If you are adding additional support bars, screw them in once each box is in its place.  If you are double stacking, place 1 post inside each corner, and then attach via screws (remember to pre drill) in the middle of each box (example at right).  Then place the second box onto of that, and attach in the same fashion.

For my set-up, I only added metal bars along the two long stretches on the sides to add security and to reinforce it for the greenhouse which is my goal.  Normally you won’t need them for a freestanding box.

I’m going to take a time out here and suggest something.   Some of your perennial plants (I’m specifically looking at you mint!) can try to escape their boxes and take over it’s neighbors.  Even with pruning and pulling and all sorts of activity trying to stop it on your part.  These are called “runners”.  Some do this via it’s root system (that’d be the mint) and some do it by low horizontal stems (like strawberries).  The later is easier to keep in check, but much harder to do with root based runners.  So how to keep mint from taking over your garden?  Roofing shingles.

Yes you heard that right. I added a cross section to one of my boxes to create a 2 x 2 foot space.  Then I lined the inside with roofing shingles (overlapped) to help create a barrier form the mint roots rom escaping (yes I know I have weed blocked but this stuff is very good at escaping).  By using roof shingles you can allow for the water to still come out, while keeping the mint in.  There are tons of tricks online to help contain mint, and a different method might work for you (terra cotta pots are nice).  Just be aware that ever so often you’ll need to clean out the root system if you want to keep your mint healthy.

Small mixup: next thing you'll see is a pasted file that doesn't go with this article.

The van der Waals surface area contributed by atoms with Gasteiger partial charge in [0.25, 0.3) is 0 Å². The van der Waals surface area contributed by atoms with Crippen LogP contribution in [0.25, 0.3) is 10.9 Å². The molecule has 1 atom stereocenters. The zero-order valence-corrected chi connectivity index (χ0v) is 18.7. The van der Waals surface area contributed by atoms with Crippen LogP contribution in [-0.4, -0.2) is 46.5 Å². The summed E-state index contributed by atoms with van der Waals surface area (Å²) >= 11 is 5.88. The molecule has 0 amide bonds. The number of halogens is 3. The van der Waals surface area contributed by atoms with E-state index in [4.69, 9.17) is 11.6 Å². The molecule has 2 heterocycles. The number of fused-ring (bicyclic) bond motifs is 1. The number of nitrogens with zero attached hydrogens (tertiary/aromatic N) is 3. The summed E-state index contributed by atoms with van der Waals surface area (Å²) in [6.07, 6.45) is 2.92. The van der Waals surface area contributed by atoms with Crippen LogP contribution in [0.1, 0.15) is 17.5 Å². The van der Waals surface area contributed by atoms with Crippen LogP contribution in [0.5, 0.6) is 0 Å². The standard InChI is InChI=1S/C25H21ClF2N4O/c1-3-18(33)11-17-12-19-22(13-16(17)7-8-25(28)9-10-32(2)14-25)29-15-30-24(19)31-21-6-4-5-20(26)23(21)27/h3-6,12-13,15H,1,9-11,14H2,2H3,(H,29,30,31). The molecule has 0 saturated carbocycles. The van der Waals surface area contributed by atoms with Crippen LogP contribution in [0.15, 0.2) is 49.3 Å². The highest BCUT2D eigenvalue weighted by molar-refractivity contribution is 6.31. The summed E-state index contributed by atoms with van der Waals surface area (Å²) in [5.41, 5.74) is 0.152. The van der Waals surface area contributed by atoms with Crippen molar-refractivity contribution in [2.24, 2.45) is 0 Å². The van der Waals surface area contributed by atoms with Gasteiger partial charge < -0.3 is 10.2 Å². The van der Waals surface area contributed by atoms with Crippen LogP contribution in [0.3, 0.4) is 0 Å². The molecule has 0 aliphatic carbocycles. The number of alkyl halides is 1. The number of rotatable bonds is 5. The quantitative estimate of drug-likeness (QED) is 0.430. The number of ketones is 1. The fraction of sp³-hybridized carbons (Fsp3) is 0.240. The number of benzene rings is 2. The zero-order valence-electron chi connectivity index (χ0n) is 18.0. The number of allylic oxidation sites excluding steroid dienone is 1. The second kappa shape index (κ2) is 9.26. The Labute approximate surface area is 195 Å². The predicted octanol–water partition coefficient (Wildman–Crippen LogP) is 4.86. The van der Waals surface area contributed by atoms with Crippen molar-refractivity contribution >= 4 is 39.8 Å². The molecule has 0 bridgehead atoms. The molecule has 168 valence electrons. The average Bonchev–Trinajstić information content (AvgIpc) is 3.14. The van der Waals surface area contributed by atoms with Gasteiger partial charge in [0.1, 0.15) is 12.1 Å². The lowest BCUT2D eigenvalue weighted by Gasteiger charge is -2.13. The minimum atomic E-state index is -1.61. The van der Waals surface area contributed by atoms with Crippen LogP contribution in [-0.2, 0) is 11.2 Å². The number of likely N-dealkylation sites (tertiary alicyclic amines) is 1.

The Soil
Make sure that all the boxes are in the proper locations before filling with soil.  Once you start adding in the dirt, it makes it much harder to move things around.  Trust me.  I’ve moved my fair share after the fact.  It isn’t pretty.  Learn from my mistakes.

For the actual soil mix that will depend on 3 things:

  1. What you are planting
  2. How much you’re willing to spend